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Coal: Is it really that bad?

Updated on January 30, 2014

The answer is NO it isn't that bad,

What is Coal?

Coal is fossilized plant and animals that have been compressed under extreme heat and pressure for millions of years. When burning this fossil fuel produces CO2. It is known as the black diamond as it is worth so much.

Coal

Coal mined from the Powder River Coal basin in Montana, Wyoming,South Dakota and Nebraska
Coal mined from the Powder River Coal basin in Montana, Wyoming,South Dakota and Nebraska | Source

How Dirty is it?

Coal is dirty, no doubt, and it is messy, however during transport precautions have now been put in to place to lessen the environmental impact, and even nature helps. By wetting the coal down the coal dust will not be as prevalent. The trains travel thousands of miles and within a few miles of the mine all the dust has settled.

Transporting Coal

Coal has long since been transported by rail. In fact some of the earliest railroads were built in England and Wales in the early 1800s to carry coal an slate out of the mines, now these were not steam powered railroads, but mule or horses.

Today, the four major railroads in the United States(Union Pacific, Burlington Northern Santa Fe, CSX and Norfolk Southern) all transport massive amounts of coal from the Powder River coal Basin MT, SD,NE, and WY (UP and BNSF) and the Appalachian coal mines in West Virginia and Virginia (CSX and NS).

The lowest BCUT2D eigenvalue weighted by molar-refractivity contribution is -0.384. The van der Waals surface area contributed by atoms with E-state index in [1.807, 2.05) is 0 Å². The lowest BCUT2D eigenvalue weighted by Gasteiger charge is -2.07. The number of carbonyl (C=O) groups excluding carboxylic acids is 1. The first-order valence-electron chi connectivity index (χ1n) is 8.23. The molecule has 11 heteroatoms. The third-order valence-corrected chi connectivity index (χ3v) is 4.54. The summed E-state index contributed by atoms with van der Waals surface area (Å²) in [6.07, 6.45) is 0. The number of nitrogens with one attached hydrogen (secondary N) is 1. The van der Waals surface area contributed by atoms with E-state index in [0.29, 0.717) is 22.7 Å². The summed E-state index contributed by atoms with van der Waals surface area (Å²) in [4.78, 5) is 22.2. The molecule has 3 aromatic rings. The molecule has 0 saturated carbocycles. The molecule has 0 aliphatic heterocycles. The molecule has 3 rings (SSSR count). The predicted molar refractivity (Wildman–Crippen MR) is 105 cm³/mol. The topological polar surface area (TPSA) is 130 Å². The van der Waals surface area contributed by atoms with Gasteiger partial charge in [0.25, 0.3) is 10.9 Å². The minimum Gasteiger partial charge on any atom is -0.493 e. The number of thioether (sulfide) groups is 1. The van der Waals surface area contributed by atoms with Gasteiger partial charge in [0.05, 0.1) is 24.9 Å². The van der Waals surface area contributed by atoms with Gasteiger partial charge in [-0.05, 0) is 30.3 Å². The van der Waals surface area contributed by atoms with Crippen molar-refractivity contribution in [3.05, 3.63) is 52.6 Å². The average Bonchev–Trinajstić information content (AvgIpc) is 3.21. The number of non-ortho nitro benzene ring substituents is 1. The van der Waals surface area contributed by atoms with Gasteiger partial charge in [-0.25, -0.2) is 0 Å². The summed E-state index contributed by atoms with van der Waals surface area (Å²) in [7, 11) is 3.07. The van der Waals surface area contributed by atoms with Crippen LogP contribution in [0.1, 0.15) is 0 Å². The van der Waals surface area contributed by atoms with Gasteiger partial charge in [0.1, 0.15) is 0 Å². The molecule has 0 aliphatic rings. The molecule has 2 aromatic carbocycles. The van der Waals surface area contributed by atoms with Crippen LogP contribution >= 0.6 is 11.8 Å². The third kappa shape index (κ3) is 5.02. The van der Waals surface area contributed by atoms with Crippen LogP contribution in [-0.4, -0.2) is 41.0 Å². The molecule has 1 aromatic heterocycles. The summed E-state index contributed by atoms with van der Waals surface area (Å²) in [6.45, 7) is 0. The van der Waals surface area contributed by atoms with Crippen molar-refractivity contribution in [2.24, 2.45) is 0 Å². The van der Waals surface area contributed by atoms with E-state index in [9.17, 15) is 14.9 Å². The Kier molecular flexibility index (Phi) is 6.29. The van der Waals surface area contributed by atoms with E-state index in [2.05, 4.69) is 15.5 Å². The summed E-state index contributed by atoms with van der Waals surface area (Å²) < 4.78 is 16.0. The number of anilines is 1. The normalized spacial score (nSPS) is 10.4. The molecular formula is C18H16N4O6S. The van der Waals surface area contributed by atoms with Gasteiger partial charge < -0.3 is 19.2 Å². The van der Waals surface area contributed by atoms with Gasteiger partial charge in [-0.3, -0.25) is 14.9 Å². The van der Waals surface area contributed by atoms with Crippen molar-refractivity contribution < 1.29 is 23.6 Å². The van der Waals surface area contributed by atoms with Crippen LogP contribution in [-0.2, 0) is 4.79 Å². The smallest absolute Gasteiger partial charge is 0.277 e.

In 2012 the BNSF alone hauled 2.2 million coal shipments and 90% of those shipments rolled out of the Powder River region. Those shipments accounted for 10 percent of the electrical output of the US. That's one railroad powering 10% of the nation.

Coal Trivia

Todays Coal comes from two major regions of the country Which two are they?

See results

Hazards of Moving coal in America

Coal is a mess always has been always will be, but if you listen to the stories coming out of the Northwest some people are acting like a lump of coal is a nuclear bomb rolling on the rails. This is not the case folks but Portland Ore has band the movement of coal trains within city proper, and other cities are trying to follow suit.

A coal train is no more hazardous than a grain train or general merchandise freight that also ply the rails on a daily basis. The clean up isn't as bad during a derailments, as say oil tank cars or other flammable material. Just scoop it up and haul it away.

I may sound bias, and maybe I am, but try scooping oil up with a shovel and putting in a bucket or truck, it doesn't work that well and if oil were to get into the water, well that's a whole other mess.

Here is list of more toxic cargo hauled by US railroads every day:

  • CLASS 1 - EXPLOSIVES
  • CLASS 2 - GASES